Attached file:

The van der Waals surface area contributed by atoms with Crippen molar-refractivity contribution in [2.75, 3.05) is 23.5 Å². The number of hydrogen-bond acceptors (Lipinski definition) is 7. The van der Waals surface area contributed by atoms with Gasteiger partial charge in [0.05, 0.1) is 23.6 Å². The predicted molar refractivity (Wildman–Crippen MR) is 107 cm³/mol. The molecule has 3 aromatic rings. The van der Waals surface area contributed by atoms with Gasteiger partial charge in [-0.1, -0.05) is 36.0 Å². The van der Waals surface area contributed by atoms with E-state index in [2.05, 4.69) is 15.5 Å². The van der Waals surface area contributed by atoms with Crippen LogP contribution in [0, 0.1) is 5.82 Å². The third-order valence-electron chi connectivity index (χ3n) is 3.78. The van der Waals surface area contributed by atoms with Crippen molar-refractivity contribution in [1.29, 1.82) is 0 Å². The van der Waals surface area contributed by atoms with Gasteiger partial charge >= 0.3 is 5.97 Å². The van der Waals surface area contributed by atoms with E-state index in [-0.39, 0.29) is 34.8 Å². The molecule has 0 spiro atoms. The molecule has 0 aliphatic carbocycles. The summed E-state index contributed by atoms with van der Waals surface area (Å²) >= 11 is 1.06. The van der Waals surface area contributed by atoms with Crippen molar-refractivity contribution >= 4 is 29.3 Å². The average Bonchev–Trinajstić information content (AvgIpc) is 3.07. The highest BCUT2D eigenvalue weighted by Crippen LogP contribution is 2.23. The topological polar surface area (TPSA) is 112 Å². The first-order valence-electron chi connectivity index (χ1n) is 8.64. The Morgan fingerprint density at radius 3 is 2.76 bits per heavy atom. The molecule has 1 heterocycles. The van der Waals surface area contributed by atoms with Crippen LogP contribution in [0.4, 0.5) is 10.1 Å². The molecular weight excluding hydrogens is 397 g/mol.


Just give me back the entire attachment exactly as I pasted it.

The van der Waals surface area contributed by atoms with Crippen molar-refractivity contribution in [2.75, 3.05) is 23.5 Å². The number of hydrogen-bond acceptors (Lipinski definition) is 7. The van der Waals surface area contributed by atoms with Gasteiger partial charge in [0.05, 0.1) is 23.6 Å². The predicted molar refractivity (Wildman–Crippen MR) is 107 cm³/mol. The molecule has 3 aromatic rings. The van der Waals surface area contributed by atoms with Gasteiger partial charge in [-0.1, -0.05) is 36.0 Å². The van der Waals surface area contributed by atoms with E-state index in [2.05, 4.69) is 15.5 Å². The van der Waals surface area contributed by atoms with Crippen LogP contribution in [0, 0.1) is 5.82 Å². The third-order valence-electron chi connectivity index (χ3n) is 3.78. The van der Waals surface area contributed by atoms with Crippen molar-refractivity contribution in [1.29, 1.82) is 0 Å². The van der Waals surface area contributed by atoms with Gasteiger partial charge >= 0.3 is 5.97 Å². The van der Waals surface area contributed by atoms with E-state index in [-0.39, 0.29) is 34.8 Å². The molecule has 0 spiro atoms. The molecule has 0 aliphatic carbocycles. The summed E-state index contributed by atoms with van der Waals surface area (Å²) >= 11 is 1.06. The van der Waals surface area contributed by atoms with Crippen molar-refractivity contribution >= 4 is 29.3 Å². The average Bonchev–Trinajstić information content (AvgIpc) is 3.07. The highest BCUT2D eigenvalue weighted by Crippen LogP contribution is 2.23. The topological polar surface area (TPSA) is 112 Å². The first-order valence-electron chi connectivity index (χ1n) is 8.64. The Morgan fingerprint density at radius 3 is 2.76 bits per heavy atom. The molecule has 1 heterocycles. The van der Waals surface area contributed by atoms with Crippen LogP contribution in [0.4, 0.5) is 10.1 Å². The molecular weight excluding hydrogens is 397 g/mol.